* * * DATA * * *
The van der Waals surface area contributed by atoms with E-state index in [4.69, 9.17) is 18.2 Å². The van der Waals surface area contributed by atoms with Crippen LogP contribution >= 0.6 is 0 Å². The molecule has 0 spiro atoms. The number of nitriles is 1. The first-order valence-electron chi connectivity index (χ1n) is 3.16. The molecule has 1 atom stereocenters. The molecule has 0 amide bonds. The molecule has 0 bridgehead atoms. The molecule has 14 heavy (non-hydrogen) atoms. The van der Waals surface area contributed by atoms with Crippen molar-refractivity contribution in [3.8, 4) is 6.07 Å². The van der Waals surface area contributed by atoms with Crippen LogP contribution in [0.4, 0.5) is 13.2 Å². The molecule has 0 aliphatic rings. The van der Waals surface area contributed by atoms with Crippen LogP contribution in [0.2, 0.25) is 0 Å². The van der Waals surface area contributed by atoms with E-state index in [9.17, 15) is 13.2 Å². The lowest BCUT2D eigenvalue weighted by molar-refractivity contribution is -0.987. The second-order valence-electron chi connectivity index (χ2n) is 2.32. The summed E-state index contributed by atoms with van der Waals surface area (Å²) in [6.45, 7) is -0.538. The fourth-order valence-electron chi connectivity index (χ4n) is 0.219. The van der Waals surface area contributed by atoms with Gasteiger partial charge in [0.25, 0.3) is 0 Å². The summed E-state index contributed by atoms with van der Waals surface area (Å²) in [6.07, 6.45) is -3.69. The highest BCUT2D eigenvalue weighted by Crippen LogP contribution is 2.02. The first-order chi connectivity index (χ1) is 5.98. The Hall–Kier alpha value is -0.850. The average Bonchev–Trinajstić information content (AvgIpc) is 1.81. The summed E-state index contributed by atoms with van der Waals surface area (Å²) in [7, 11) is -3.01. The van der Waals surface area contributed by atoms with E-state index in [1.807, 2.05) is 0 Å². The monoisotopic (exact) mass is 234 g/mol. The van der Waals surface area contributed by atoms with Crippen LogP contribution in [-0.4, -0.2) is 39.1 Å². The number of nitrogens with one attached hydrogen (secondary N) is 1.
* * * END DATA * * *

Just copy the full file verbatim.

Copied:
The van der Waals surface area contributed by atoms with E-state index in [4.69, 9.17) is 18.2 Å². The van der Waals surface area contributed by atoms with Crippen LogP contribution >= 0.6 is 0 Å². The molecule has 0 spiro atoms. The number of nitriles is 1. The first-order valence-electron chi connectivity index (χ1n) is 3.16. The molecule has 1 atom stereocenters. The molecule has 0 amide bonds. The molecule has 0 bridgehead atoms. The molecule has 14 heavy (non-hydrogen) atoms. The van der Waals surface area contributed by atoms with Crippen molar-refractivity contribution in [3.8, 4) is 6.07 Å². The van der Waals surface area contributed by atoms with Crippen LogP contribution in [0.4, 0.5) is 13.2 Å². The molecule has 0 aliphatic rings. The van der Waals surface area contributed by atoms with Crippen LogP contribution in [0.2, 0.25) is 0 Å². The van der Waals surface area contributed by atoms with E-state index in [9.17, 15) is 13.2 Å². The lowest BCUT2D eigenvalue weighted by molar-refractivity contribution is -0.987. The second-order valence-electron chi connectivity index (χ2n) is 2.32. The summed E-state index contributed by atoms with van der Waals surface area (Å²) in [6.45, 7) is -0.538. The fourth-order valence-electron chi connectivity index (χ4n) is 0.219. The van der Waals surface area contributed by atoms with Gasteiger partial charge in [0.25, 0.3) is 0 Å². The summed E-state index contributed by atoms with van der Waals surface area (Å²) in [6.07, 6.45) is -3.69. The highest BCUT2D eigenvalue weighted by Crippen LogP contribution is 2.02. The first-order chi connectivity index (χ1) is 5.98. The Hall–Kier alpha value is -0.850. The average Bonchev–Trinajstić information content (AvgIpc) is 1.81. The summed E-state index contributed by atoms with van der Waals surface area (Å²) in [7, 11) is -3.01. The van der Waals surface area contributed by atoms with E-state index in [1.807, 2.05) is 0 Å². The monoisotopic (exact) mass is 234 g/mol. The van der Waals surface area contributed by atoms with Crippen LogP contribution in [-0.4, -0.2) is 39.1 Å². The number of nitrogens with one attached hydrogen (secondary N) is 1.